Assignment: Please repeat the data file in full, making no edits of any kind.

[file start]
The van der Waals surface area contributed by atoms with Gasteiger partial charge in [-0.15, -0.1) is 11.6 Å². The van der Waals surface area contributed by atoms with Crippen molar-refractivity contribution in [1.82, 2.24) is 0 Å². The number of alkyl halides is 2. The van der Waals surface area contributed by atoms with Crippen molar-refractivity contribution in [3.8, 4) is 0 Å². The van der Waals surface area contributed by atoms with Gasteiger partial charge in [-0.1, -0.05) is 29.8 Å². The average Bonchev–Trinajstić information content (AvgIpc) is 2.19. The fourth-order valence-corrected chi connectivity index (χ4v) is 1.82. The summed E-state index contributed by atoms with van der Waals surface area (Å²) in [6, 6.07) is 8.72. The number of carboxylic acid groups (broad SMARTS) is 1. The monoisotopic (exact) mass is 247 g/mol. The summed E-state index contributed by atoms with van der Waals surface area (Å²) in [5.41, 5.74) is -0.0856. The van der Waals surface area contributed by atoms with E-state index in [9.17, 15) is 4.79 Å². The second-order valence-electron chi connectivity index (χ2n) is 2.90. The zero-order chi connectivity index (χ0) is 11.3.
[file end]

The van der Waals surface area contributed by atoms with Gasteiger partial charge in [-0.15, -0.1) is 11.6 Å². The van der Waals surface area contributed by atoms with Crippen molar-refractivity contribution in [1.82, 2.24) is 0 Å². The number of alkyl halides is 2. The van der Waals surface area contributed by atoms with Crippen molar-refractivity contribution in [3.8, 4) is 0 Å². The van der Waals surface area contributed by atoms with Gasteiger partial charge in [-0.1, -0.05) is 29.8 Å². The average Bonchev–Trinajstić information content (AvgIpc) is 2.19. The fourth-order valence-corrected chi connectivity index (χ4v) is 1.82. The summed E-state index contributed by atoms with van der Waals surface area (Å²) in [6, 6.07) is 8.72. The number of carboxylic acid groups (broad SMARTS) is 1. The monoisotopic (exact) mass is 247 g/mol. The summed E-state index contributed by atoms with van der Waals surface area (Å²) in [5.41, 5.74) is -0.0856. The van der Waals surface area contributed by atoms with E-state index in [9.17, 15) is 4.79 Å². The second-order valence-electron chi connectivity index (χ2n) is 2.90. The zero-order chi connectivity index (χ0) is 11.3.